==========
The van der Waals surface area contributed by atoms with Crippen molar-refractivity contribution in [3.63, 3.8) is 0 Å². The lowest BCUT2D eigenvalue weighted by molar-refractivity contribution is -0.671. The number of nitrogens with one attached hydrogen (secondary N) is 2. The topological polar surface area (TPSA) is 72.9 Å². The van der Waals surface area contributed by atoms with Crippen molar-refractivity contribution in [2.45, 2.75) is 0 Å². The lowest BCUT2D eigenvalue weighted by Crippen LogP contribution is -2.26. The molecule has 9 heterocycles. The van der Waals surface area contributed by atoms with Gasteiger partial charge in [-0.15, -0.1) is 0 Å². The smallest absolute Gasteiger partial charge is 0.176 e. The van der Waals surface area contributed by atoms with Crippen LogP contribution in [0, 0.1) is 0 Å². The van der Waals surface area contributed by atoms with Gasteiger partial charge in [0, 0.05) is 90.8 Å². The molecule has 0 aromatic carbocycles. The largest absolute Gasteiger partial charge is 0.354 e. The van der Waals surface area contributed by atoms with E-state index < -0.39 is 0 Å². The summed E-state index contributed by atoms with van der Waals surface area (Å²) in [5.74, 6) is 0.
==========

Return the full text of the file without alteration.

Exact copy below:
The van der Waals surface area contributed by atoms with Crippen molar-refractivity contribution in [3.63, 3.8) is 0 Å². The lowest BCUT2D eigenvalue weighted by molar-refractivity contribution is -0.671. The number of nitrogens with one attached hydrogen (secondary N) is 2. The topological polar surface area (TPSA) is 72.9 Å². The van der Waals surface area contributed by atoms with Crippen molar-refractivity contribution in [2.45, 2.75) is 0 Å². The lowest BCUT2D eigenvalue weighted by Crippen LogP contribution is -2.26. The molecule has 9 heterocycles. The van der Waals surface area contributed by atoms with Gasteiger partial charge in [-0.15, -0.1) is 0 Å². The smallest absolute Gasteiger partial charge is 0.176 e. The van der Waals surface area contributed by atoms with Crippen LogP contribution in [0, 0.1) is 0 Å². The van der Waals surface area contributed by atoms with Gasteiger partial charge in [0, 0.05) is 90.8 Å². The molecule has 0 aromatic carbocycles. The largest absolute Gasteiger partial charge is 0.354 e. The van der Waals surface area contributed by atoms with E-state index < -0.39 is 0 Å². The summed E-state index contributed by atoms with van der Waals surface area (Å²) in [5.74, 6) is 0.